Last weekend we had a redo of the weekend that never was, where a group of New Yorkers drove 3 hours into the countryside to hang out for the weekend in a rented house, only to be thwarted by sheet ice, and forced to turn back at the bottom of the drive way.
Now the owner of the house was so mortified when she was told of this epic adventure that she refunded the money that John’s parents had coughed up for his 30th birthday party, and offered him a free weekend in the spring. Pretty classy. This was that free weekend.
The cast had changed a little. For example, Jasen was in Paris eating macaroons, no doubt flirting with handsome Frenchmen and making us jealous on Facebook and Kim was deep in wedding preparations. But John’s parents were visiting from Ireland, so they came along too. We hopped into our rental cars drove off the edge of Google maps, turned right at the cemetery, left into the woods, made it up the drive and into the house, all gorgeous wood and a kitchen the size of my apartment.
“This is perfect!” said John as he stood, hands on hips on the deck looking out into the trees that climbed up the steep sides of a mountain as far as the eye could see. A raccoon bumbled around a log, small rodents chased each other up and down a rock. “We Have to go hiking!”
“Hmmm” people muttered with a distinct lack of raw enthusiasm. “Hiking. Sounds great. Awesome. Yeah. Totally. Hiking. Shall we go shopping in Woodstock first?”
“I’ve been looking at the trails” said John as we sat in the sun with our shopping bags and ice-creams watching people in tie dye wandering up and down the main street. “There are some pretty close by, so we can go hiking this afternoon!”
“Great.” We said. “Let’s do that. Hiking this afternoon. Wonderful.”
“Did anyone actually bring insect spray?” I muttered. “There are mosquitoes out there. Not that that would spoil the fun of hiking at all, I mean I think we should still do it -”
“I don’t mean to be a downer,” said Jess, “and obviously I want to go hiking a lot, but I’m a bit worried it’s going to rain.”
We looked at the looming clouds speculatively.
“How long is the hike?” wondered Wendy. “I mean, we’d have to be hiking at 2, 2.30 at the latest to make sure it’s not dark”
“Maybe it would be better to get up in the morning and go straight to the trail,” suggested Jon.
Alon agreed. “Maybe we should just go for a quick run today!”
“Well I’m not hiking or running anywhere,” said John’s Mum firmly. “I’m going back to the house and having a Jacuzzi.”
And that was that.
I made roast chicken for dinner. We played pictionary and drank lots of wine. And slept in until noon.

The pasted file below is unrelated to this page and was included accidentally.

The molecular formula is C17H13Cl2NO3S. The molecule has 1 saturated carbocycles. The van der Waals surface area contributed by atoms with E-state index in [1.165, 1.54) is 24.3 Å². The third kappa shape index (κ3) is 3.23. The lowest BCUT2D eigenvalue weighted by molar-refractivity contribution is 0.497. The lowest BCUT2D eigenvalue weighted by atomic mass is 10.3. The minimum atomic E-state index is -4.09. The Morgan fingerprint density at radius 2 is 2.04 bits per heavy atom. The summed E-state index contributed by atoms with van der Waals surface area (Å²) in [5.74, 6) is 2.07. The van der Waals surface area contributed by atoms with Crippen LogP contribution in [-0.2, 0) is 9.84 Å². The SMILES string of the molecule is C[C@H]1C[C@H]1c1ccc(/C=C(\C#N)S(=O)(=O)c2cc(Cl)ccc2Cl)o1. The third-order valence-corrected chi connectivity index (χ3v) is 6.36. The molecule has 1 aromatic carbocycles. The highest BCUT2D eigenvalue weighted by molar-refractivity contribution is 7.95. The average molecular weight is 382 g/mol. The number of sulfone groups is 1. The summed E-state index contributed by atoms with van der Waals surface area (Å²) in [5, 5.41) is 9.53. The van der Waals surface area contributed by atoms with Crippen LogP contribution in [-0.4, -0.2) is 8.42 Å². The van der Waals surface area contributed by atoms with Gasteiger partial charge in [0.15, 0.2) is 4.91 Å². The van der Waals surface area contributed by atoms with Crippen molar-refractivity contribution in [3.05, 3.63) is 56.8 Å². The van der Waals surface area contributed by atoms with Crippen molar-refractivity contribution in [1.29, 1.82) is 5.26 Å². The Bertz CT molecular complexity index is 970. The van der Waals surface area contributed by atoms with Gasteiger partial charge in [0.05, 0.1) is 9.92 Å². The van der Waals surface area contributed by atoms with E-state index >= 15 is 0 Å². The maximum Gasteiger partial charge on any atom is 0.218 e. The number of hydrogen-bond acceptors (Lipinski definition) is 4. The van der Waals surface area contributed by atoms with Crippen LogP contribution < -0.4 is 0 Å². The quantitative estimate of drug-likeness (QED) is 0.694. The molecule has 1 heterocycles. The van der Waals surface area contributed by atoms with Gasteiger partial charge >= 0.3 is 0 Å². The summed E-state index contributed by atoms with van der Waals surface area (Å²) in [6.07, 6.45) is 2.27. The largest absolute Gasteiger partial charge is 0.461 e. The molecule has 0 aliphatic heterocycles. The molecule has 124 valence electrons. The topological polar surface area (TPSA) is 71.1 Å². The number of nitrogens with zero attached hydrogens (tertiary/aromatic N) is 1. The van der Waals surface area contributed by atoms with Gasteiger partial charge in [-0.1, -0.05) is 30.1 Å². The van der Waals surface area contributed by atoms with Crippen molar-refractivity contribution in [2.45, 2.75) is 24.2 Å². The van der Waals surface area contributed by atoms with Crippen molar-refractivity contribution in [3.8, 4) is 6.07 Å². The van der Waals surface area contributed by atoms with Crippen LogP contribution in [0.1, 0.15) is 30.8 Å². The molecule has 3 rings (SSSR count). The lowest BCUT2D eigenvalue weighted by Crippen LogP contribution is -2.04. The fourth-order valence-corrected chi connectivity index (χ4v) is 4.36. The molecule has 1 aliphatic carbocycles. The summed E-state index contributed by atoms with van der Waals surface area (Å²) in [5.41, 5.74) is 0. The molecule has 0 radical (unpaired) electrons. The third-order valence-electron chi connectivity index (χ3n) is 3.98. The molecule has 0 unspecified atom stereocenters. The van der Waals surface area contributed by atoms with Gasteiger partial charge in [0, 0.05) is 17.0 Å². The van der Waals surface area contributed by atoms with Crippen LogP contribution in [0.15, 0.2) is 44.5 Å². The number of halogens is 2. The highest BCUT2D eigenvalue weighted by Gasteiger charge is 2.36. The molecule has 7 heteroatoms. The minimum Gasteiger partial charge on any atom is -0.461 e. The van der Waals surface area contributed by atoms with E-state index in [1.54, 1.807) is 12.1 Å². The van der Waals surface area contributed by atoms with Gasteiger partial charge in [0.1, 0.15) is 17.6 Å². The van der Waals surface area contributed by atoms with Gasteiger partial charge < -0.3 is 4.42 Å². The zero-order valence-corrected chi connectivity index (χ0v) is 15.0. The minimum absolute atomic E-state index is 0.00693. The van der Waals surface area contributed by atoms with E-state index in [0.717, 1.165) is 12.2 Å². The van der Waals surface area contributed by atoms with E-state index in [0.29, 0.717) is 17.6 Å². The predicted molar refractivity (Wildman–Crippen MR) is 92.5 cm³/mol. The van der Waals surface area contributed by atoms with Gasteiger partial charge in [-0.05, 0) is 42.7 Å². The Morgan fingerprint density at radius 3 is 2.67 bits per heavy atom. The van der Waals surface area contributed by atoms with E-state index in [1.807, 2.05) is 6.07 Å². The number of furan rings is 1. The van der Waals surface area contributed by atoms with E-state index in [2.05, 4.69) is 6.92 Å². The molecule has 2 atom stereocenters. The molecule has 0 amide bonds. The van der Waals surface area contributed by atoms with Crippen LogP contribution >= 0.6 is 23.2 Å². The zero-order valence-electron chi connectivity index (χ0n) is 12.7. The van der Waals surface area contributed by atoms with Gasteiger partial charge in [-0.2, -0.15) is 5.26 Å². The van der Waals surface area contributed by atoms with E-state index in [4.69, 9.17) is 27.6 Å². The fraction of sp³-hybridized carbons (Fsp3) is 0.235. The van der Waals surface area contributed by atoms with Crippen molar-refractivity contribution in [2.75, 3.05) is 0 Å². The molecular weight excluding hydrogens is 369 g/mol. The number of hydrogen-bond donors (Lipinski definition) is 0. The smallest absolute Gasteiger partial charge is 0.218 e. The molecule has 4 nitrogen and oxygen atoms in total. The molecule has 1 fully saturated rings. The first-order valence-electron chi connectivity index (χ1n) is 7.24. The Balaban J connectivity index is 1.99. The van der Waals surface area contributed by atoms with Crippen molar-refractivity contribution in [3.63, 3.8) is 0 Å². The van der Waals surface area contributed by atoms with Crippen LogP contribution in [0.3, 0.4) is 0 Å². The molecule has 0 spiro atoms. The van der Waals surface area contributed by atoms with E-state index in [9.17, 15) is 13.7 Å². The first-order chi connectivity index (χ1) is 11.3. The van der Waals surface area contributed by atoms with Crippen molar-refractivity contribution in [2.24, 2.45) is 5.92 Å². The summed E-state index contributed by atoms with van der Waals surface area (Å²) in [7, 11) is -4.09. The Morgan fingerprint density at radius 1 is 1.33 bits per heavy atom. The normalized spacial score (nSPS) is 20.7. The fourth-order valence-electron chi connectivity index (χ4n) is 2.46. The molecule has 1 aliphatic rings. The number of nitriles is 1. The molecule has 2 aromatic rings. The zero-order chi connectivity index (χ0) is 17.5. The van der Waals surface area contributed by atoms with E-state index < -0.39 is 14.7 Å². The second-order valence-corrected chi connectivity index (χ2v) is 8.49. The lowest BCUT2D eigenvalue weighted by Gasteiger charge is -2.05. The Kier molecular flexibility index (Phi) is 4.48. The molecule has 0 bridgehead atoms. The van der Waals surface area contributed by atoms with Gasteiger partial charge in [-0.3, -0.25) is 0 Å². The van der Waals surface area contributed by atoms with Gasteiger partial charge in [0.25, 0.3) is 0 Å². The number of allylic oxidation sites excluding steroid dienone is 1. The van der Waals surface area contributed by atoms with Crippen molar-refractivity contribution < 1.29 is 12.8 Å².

It was a perfect weekend
Wilderness Roast Chicken (1 reckon 1 chicken serves about 4 people, 6 with lots of extra potatoes)
One thing I learned from this weekend is how much oven temperatures vary. In my oven at home a chicken in done in an hour, an hour and 15 for a really fat one. This oven, which looked as though it belonged in a cookery show, took 2 hours. My advice? Roast a chicken and take notes so that you know what works for your oven. And if you’re cooking for a crowd in a country cabin? Pour more wine and gin and tonics and don’t sweat the delay.1 chicken (buy it ready to roast, life’s too short to de-giblet a chicken) 1 large onion or a few small ones 1 large lemon 3 cloves of garlic 1 cup dry white wine 1 tbsp olive oil 1 tbsp room temperature butter 1 tbsp parsley Salt and pepper
- Take the chicken out of the fridge and let it come to room temp
- Pre heat the oven to 400F
- Peel and quarter the onions, then cut the quarters in half again and lay them in the middle of a roasting tin
- Rinse the chicken (inside the cavity too) then pat the skin dry with a paper towel
- Chop the lemon into quarters and stuff inside the chicken along with the garlic
- Poke a finger under the breast skin to make a pocket, being careful not to tear the skin. Mix the butter with the parsley and push it into this pocket
- Lay the chicken on the onions – they act as a natural trivet keeping the chicken out of the liquid
- Rub the skin all over with olive oil
- Roast for an hour or so, depending on the size of the chicken. Start checking the temp after ¾ of an hour, but expect it to take an hour, an hour and a quarter. It must be 180 in the thigh and the juices should run clear
- Let the chicken rest for 10 minutes then serve with the gravy that’s in the tin
I served this with a green a salad and some boiled buttered new potatoes.
We ate brownies and ice cream for dessert.
If You Can Make That You Can Make This:
This chicken is delicious served with any of these sides: